14th September 2021 By Bridget O'Connell | email@example.com | @foodtickernz
Spring Sheep Milk Co has got a new chief executive at the helm as it moves from start-up to scale-up which will see it embark on a major push into the lucrative China market and expand its product portfolio.
On 1 September the company officially announced co-founder Nick Hammond had moved from chief operating officer to chief executive, taking over from co-founder Scottie Chapman who was now in a part-time and advisor position.
Hammond told the Ticker the move had long been agreed and reflected the different leadership roles required at the advanced nutrition business, as a joint venture between state-owned Pāmu Farms, previously known as Landcorp, and Chapman’s food investment and advisory firm, SLC Ventures founded in 2015.
“Startup is its own game entirely,” Hammond said.
“Scottie and I worked incredibly effectively and closely right through that start-up phase and we are now looking to going the scale-up phase, which is quite a different part of our journey – it has a different series of challenges.
“[Now] it is about taking Spring Sheep global, and building the business through a rapid period of scale but doing so in a sustainable way.
Hammond said he sees the scale-up phase as broadly the next five years, over which time he says it is essential what will be a growing team stays aligned.
“One of the big challenges for me is making sure we maintain our culture – we’ve got an exceptional good culture within the Spring Sheep team and as we bring more people into the team I want to make sure the culture stays really strong and aligned.
“As you get bigger and the teams get more spread-out that gets more challenging, so making sure we keep that alive is important, particularly as we find we are getting so much world-class talent coming into Spring Sheep and having a good culture is really important.”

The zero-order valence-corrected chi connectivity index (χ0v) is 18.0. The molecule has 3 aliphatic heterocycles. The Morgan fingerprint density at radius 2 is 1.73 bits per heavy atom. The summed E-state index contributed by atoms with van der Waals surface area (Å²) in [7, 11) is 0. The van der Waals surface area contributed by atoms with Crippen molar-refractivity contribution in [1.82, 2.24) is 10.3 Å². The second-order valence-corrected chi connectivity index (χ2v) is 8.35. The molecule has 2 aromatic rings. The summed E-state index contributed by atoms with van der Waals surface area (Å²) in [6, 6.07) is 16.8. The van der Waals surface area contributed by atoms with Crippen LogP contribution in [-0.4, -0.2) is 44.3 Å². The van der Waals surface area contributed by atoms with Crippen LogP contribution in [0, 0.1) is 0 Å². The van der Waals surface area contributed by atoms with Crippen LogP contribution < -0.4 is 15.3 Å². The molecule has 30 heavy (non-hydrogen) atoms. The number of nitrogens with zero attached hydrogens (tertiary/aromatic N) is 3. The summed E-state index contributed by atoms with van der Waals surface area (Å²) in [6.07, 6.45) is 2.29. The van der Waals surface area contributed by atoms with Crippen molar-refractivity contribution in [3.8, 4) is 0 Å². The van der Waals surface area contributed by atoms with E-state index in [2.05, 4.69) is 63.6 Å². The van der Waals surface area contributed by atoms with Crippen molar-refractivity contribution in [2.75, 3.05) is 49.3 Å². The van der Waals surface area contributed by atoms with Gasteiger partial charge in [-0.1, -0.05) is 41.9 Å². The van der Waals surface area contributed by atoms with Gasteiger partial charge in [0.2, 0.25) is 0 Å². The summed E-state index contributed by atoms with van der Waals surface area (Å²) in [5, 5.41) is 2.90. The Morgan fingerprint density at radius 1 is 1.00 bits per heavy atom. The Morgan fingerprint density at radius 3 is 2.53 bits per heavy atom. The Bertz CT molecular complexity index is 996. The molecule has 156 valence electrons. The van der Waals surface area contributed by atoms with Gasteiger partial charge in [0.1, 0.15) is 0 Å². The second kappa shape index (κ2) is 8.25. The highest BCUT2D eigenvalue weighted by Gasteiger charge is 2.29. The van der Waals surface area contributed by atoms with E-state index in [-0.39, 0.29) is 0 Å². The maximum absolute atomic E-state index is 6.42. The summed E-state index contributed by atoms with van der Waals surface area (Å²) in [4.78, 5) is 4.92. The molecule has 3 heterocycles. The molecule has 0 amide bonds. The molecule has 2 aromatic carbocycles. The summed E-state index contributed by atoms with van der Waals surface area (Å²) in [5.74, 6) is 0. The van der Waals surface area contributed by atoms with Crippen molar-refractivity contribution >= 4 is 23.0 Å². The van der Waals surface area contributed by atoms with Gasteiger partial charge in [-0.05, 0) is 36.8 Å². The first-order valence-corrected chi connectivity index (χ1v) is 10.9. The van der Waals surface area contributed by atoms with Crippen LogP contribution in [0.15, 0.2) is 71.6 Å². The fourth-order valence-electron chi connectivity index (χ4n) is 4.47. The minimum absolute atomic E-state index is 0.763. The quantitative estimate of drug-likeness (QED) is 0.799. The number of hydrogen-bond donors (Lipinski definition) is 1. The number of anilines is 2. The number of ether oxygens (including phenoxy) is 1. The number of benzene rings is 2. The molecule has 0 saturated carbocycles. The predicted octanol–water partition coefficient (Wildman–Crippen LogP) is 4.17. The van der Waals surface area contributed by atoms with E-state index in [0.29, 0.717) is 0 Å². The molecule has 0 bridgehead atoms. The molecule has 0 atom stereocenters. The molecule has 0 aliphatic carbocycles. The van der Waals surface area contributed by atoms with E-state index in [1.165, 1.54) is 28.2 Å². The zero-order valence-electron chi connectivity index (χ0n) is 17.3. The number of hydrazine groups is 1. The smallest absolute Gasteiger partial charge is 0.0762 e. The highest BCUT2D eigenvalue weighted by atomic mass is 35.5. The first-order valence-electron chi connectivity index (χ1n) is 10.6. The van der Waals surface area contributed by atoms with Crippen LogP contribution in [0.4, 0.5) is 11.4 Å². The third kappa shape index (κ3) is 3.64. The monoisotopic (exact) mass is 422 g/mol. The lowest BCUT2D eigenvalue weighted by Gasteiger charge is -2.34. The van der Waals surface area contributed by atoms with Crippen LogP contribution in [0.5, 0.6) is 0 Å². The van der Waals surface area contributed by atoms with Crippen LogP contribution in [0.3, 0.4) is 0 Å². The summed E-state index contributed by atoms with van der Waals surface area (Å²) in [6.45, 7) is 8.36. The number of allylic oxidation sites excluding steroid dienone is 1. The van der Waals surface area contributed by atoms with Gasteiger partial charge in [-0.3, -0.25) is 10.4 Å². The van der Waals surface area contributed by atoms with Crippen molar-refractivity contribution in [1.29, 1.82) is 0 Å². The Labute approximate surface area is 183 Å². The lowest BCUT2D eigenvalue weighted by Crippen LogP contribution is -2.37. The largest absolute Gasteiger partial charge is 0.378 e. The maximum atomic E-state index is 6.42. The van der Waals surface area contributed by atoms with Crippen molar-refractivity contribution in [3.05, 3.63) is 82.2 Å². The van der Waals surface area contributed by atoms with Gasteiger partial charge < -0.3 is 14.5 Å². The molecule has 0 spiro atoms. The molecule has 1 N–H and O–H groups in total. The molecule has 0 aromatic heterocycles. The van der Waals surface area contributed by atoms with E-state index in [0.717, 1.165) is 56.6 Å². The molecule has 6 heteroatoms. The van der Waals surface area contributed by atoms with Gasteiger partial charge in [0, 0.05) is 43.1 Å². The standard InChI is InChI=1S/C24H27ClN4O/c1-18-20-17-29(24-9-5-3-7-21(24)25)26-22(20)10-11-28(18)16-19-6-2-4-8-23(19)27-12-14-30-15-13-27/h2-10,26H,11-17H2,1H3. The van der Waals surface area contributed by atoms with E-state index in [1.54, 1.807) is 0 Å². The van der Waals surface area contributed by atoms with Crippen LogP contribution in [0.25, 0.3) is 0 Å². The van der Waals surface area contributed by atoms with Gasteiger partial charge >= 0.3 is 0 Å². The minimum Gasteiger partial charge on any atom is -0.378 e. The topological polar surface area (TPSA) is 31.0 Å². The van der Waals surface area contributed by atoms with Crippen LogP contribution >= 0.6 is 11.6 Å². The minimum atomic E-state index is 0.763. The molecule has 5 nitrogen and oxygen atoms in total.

The team included chief financial officer James Horrocks, who joined in June from Google’s London office from his role as a senior financial analyst. It had also lured talent from traditional dairy rivals including chief marketing officer Andrea Wilkins, who jumped ship from a global marketing role at Fonterra to join the startup in 2015 when it had just one farm milking Spring Sheep’s own breed of Zealandia dairy sheep.
It now had 16 farmer suppliers and around 15,000 sheep supplying milk for its range of infant formula, milk powder and nutrition products. It forecasts this to hit 40,000 by 2025.
Milk supply constraint while it was building up sheep numbers saw the company enter the smaller South East Asian markets of Taiwan, Malaysia and Vietnam first, from 2016 through to 2020. With volume growing, it launched into China via cross border e-commerce at the end of last year and was now planning a big play for this market Hammond said.
“E-commerce was a starting point. We’ll be launching into retail in China in the next of months, we’ve got a distributor in China who [will get us into] supermarkets and mother and baby stores,” Hammond said.
The distributor would push its whole milk powder product, and Spring Sheep would look to build out what it called the family range by introducing a milk powder for younger children into China later this financial year, as well as “something in the mid-senior space,” Hammond said.
“It is a really interesting space in the market where there is a very wealthy group of consumers who are very health conscious and sheep milk is a fantastic product given its calcium, protein and high digestibility dynamics makes as a quite interesting consumer set for us to look at.”
Hammond said Spring Sheep had moved from contracting NPD to in-house formulation and product development included, which was now part of its 40-strong team across offices in Hamilton, Auckland and, as of last year, Shanghai.
Outside of NPD, the Spring Sheep team would also be working on developing the brand in market.
“There are little things in every market that are quite different – even things as simple as the colour scheme at the point of sale can have quite different meanings in different markets,” Hammond said.
“We found in Malaysia the pastel colour didn’t work for them because that signalled the product had been sitting in the sun and had faded, whereas at the time in New Zealand the pastel colours signalled premium.
“There is nuance to every market you go into, and every region of every market you go into, but we have sold out of everything we have ever produced.”
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